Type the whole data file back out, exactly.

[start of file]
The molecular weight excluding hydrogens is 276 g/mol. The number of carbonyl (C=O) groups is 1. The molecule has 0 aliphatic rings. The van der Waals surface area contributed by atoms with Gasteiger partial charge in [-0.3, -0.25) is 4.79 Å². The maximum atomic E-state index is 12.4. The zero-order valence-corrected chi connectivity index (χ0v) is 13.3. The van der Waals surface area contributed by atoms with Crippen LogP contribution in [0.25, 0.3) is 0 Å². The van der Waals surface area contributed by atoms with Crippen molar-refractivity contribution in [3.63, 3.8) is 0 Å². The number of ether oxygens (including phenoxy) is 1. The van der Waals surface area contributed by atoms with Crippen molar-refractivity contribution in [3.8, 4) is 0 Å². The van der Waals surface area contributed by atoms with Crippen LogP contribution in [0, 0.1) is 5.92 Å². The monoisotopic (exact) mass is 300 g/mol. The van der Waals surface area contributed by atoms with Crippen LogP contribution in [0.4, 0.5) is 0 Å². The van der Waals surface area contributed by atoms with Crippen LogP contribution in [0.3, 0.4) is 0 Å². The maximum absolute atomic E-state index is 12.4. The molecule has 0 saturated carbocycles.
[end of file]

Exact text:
The molecular weight excluding hydrogens is 276 g/mol. The number of carbonyl (C=O) groups is 1. The molecule has 0 aliphatic rings. The van der Waals surface area contributed by atoms with Gasteiger partial charge in [-0.3, -0.25) is 4.79 Å². The maximum atomic E-state index is 12.4. The zero-order valence-corrected chi connectivity index (χ0v) is 13.3. The van der Waals surface area contributed by atoms with Crippen LogP contribution in [0.25, 0.3) is 0 Å². The van der Waals surface area contributed by atoms with Crippen molar-refractivity contribution in [3.63, 3.8) is 0 Å². The number of ether oxygens (including phenoxy) is 1. The van der Waals surface area contributed by atoms with Crippen molar-refractivity contribution in [3.8, 4) is 0 Å². The van der Waals surface area contributed by atoms with Crippen LogP contribution in [0, 0.1) is 5.92 Å². The monoisotopic (exact) mass is 300 g/mol. The van der Waals surface area contributed by atoms with Crippen LogP contribution in [0.4, 0.5) is 0 Å². The van der Waals surface area contributed by atoms with Crippen LogP contribution in [0.3, 0.4) is 0 Å². The maximum absolute atomic E-state index is 12.4. The molecule has 0 saturated carbocycles.